The evidence is mounting that the dramatic increase in kids’ allergies over the past couple of decades could have something to do with medication-induced disturbances in the intestinal microbiome.
The latest evidence for this hypothesis comes from a large, retrospective US study published this week in JAMA, involving nearly 800,000 children under six months old. The researchers cross-checked the use of H2RA and PPI acid suppressants, as well as antibiotics, with the subsequent diagnosis of allergic diseases in this cohort.
Infants in the cohort who were prescribed acid suppressants were more than twice as likely to develop food allergies in later childhood, with peanut and cow’s milk allergies being the most common. They were also 70-80% more likely to develop an allergy to a medication, and 45-50% more likely to be hospitalised for anaphylaxis. Rates were also higher for allergic rhinitis and asthma.
Infants prescribed antibiotics also had higher allergy rates: they had double the risk of asthma, a 75% greater risk for allergic rhinitis and a 41% higher risk for anaphylaxis.
“Acid-suppressive medications and antibiotics should be used during infancy only in situations of clear clinical benefit,” the researchers conclude.
They caution that as the study was observational, a causal link cannot be demonstrated. But while it is possible acid-suppressants or antibiotics were given for misdiagnosed allergic diseases, the authors say this is very unlikely to explain all the findings.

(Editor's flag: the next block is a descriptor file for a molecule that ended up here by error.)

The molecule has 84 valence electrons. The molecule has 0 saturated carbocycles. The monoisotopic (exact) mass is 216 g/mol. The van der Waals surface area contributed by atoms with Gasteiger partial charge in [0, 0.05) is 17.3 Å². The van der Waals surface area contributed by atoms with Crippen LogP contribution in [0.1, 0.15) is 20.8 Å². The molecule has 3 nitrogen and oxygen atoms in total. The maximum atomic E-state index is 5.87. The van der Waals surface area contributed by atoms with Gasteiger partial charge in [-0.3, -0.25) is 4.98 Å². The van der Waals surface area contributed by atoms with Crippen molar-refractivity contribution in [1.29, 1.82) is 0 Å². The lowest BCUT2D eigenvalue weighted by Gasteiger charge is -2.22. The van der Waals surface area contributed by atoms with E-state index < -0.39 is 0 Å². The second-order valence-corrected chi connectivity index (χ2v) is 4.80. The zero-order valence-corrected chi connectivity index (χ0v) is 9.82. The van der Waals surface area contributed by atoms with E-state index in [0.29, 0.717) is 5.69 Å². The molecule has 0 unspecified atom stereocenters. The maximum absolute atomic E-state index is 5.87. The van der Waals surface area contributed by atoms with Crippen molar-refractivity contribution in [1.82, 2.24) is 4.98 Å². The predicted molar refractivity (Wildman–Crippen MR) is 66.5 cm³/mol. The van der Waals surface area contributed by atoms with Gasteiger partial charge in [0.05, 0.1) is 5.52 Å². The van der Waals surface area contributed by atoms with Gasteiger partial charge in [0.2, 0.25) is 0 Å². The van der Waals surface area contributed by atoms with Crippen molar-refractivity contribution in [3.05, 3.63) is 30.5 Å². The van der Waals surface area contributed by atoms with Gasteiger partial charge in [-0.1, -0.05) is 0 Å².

They say what is more likely is that acid-suppressants or antibiotics enhance the development of allergies by altering the makeup of the microbiome. They point to increasing evidence that healthy flora in the gut modulate immune responses and augment regulatory T-cell populations, possibly by the production of short-chain fatty acids. Getting the right microbial balance in early life seems especially important, with mouse studies showing antibiotic-induced dysbiosis causing allergies in neonatal mice but not in adult mice.
The study showed a stronger risk of food allergies with acid-suppressing drugs than with antibiotics, which might be because the former increases sensitisation to ingested antigens by decreasing protein breakdown in the stomach, the authors say. In addition, H2RAs may have a direct effect on the immune system, as histamine is increasingly recognised as having a role in modulating immune system function.
In current paediatric practice, acid suppressants are generally considered safe and are commonly prescribed for infants who have a regurgitation problem or are fussy. Studies like the current one may prompt a rethink in prescribing patterns, particularly given that gastric regurgitation in infants is not a disease but a developmentally normal process.
Recent research has found little clinical benefit in the use of H2RAs and PPIs in infants, and paediatricians are increasingly advising against overprescription of these drugs. They should be prescribed “only in situations of clear benefit”, the study authors warn.
You can access the full study here.